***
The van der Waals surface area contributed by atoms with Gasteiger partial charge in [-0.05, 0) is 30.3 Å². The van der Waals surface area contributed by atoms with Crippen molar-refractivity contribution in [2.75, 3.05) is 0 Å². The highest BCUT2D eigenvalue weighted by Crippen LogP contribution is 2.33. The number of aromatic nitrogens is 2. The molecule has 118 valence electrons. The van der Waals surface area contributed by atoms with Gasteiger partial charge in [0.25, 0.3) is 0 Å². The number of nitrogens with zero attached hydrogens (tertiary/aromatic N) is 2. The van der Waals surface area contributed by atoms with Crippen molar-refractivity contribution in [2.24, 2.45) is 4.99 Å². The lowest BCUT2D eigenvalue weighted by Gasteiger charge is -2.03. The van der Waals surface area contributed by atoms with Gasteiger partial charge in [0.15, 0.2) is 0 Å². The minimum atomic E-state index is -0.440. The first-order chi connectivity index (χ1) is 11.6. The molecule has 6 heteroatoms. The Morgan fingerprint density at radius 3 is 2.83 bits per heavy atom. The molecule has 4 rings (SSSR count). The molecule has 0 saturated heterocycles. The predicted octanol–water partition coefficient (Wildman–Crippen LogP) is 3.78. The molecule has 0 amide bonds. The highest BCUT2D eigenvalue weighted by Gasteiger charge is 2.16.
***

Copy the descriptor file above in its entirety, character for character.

The van der Waals surface area contributed by atoms with Gasteiger partial charge in [-0.05, 0) is 30.3 Å². The van der Waals surface area contributed by atoms with Crippen molar-refractivity contribution in [2.75, 3.05) is 0 Å². The highest BCUT2D eigenvalue weighted by Crippen LogP contribution is 2.33. The number of aromatic nitrogens is 2. The molecule has 118 valence electrons. The van der Waals surface area contributed by atoms with Gasteiger partial charge in [0.25, 0.3) is 0 Å². The number of nitrogens with zero attached hydrogens (tertiary/aromatic N) is 2. The van der Waals surface area contributed by atoms with Crippen molar-refractivity contribution in [2.24, 2.45) is 4.99 Å². The lowest BCUT2D eigenvalue weighted by Gasteiger charge is -2.03. The van der Waals surface area contributed by atoms with Gasteiger partial charge in [0.15, 0.2) is 0 Å². The minimum atomic E-state index is -0.440. The first-order chi connectivity index (χ1) is 11.6. The molecule has 6 heteroatoms. The Morgan fingerprint density at radius 3 is 2.83 bits per heavy atom. The molecule has 4 rings (SSSR count). The molecule has 0 saturated heterocycles. The predicted octanol–water partition coefficient (Wildman–Crippen LogP) is 3.78. The molecule has 0 amide bonds. The highest BCUT2D eigenvalue weighted by Gasteiger charge is 2.16.